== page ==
The x-prism 34 has the unique ability to separate the polarized light sending nearly all "p" light out one channel and nearly all "s" light out the other, as described more fully in connection with FIG. 2. Thus, the prism 34 works like a channel separator.

Lens 32 is a graphical representation of the common relay assembly. The term "common" refers to the fact that both the left eye and right eye are sharing the same optical relay assembly. "Relay" describes a type of optical assembly to transfer an image to the observer while correcting for optical aberration. If the designer were to make the system a direct view apparatus, the relay assembly could be omitted entirely. The relay assembly may be one lens or any number of lenses. In theory, any group of lenses can mathematically be represented by one single lens even though physical manufacturing constraints prohibit this in practice. The function of the relay assembly 32, in this application, is to transfer the image of the CRTs 22 and 24 to the observer. The relay is the assembly which adds the optical power, makes the image appear larger or smaller, and makes the image appear to be close to or far from the observer. The relay optics in the HVD assembly as shown is what "focuses" the image to the observer. Typical HVD units have a relay system which make the CRTs appear to be " focused" at or near infinity. The relay assembly 32 can take various forms to provide the designer with a variety of displays.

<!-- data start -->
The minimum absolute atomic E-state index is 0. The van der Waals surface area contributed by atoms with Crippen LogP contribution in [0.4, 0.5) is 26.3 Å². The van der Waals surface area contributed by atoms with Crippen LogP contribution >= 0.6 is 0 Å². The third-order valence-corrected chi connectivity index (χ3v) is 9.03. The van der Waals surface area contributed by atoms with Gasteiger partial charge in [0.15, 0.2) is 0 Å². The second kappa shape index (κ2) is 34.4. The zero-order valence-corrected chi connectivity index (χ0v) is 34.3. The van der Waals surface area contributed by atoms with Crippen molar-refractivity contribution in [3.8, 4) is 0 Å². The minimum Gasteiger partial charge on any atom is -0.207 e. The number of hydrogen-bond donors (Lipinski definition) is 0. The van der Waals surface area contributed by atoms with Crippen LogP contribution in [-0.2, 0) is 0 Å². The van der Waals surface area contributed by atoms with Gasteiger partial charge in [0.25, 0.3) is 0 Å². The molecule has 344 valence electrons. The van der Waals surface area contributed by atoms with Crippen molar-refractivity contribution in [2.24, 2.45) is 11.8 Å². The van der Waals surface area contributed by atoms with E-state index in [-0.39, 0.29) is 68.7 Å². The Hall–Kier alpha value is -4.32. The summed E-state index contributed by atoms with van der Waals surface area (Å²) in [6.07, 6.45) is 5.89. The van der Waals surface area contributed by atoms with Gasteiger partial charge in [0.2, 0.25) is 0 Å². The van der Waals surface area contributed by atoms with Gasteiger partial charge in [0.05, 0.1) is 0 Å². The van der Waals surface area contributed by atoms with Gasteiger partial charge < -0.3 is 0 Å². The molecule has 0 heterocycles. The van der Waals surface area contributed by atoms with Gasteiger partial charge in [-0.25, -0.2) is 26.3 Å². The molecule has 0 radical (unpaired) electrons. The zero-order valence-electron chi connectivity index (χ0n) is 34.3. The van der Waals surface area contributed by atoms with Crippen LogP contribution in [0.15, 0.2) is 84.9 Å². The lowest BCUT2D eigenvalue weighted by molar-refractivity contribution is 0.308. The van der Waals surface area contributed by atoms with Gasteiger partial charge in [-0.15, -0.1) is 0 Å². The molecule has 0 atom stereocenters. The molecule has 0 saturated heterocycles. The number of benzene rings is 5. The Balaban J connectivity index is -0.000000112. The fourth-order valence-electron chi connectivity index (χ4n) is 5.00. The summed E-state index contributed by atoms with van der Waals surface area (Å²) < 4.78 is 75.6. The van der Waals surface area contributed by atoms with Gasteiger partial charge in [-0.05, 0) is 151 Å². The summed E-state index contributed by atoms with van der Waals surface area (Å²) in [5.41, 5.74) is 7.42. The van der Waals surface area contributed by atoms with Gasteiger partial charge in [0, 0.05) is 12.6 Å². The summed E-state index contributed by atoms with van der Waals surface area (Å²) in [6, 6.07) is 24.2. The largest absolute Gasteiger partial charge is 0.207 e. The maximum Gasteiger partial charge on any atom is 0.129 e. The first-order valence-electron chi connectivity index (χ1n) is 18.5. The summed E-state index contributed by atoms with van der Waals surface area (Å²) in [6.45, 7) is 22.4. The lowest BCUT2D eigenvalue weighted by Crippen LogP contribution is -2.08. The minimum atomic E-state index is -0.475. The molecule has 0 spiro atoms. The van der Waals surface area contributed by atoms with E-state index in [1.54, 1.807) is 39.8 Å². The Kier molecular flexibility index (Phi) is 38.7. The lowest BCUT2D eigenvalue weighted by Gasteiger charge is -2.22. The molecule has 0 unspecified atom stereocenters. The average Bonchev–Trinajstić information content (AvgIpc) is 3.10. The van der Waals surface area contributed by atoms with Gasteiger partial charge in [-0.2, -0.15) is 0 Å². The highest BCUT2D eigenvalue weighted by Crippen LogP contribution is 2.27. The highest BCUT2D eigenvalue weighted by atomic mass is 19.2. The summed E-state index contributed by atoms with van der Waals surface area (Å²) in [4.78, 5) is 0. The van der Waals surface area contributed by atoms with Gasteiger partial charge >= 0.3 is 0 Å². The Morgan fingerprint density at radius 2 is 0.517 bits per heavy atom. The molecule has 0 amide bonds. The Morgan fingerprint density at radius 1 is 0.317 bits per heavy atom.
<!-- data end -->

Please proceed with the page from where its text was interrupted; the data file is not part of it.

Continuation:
Once the channels are separated by the x-prism 34, the respective images are then projected via the mirrors or optical combiners 36 and 38 to the observer's eyes. Another polarizing plate may be placed after the beamsplitter assembly to filter out any undesired crosstalk. Crosstalk is the appearance of the opposite channel's signal in the primary channel. For example, an inefficient coating may allow a ghost image of the left channel to appear in certain regions of the right channel. The amount of crosstalk is dependent on the FOV and coating quality. This crosstalk would be unacceptable to most viewers. To alleviate the crosstalk, one can simply add a polarized filter in between the x-prism 34 elements 44 and 48 (FIG. 2) and the viewer. The most likely location would be between the mirrors 36 and 38 and the x-prism 34. The filter could even be a coating applied directly to the exiting faces of the beamsplitter elements 44 and 48 (FIG. 2). The polarized filter would allow light of only one polarization to pass through while attenuating all the other polarization. Thus, a "P" polarized filter would be placed in the light path of rays 78 and 75 (FIG. 2). This would guarantee that only "S" polarized light would be transmitted to the left eye. The opposite arrangement would be made for the right eye, (rays 72 and 82 in FIG. 2). These filters would be used to extinguish the opposing channel from appearing in the wrong eye.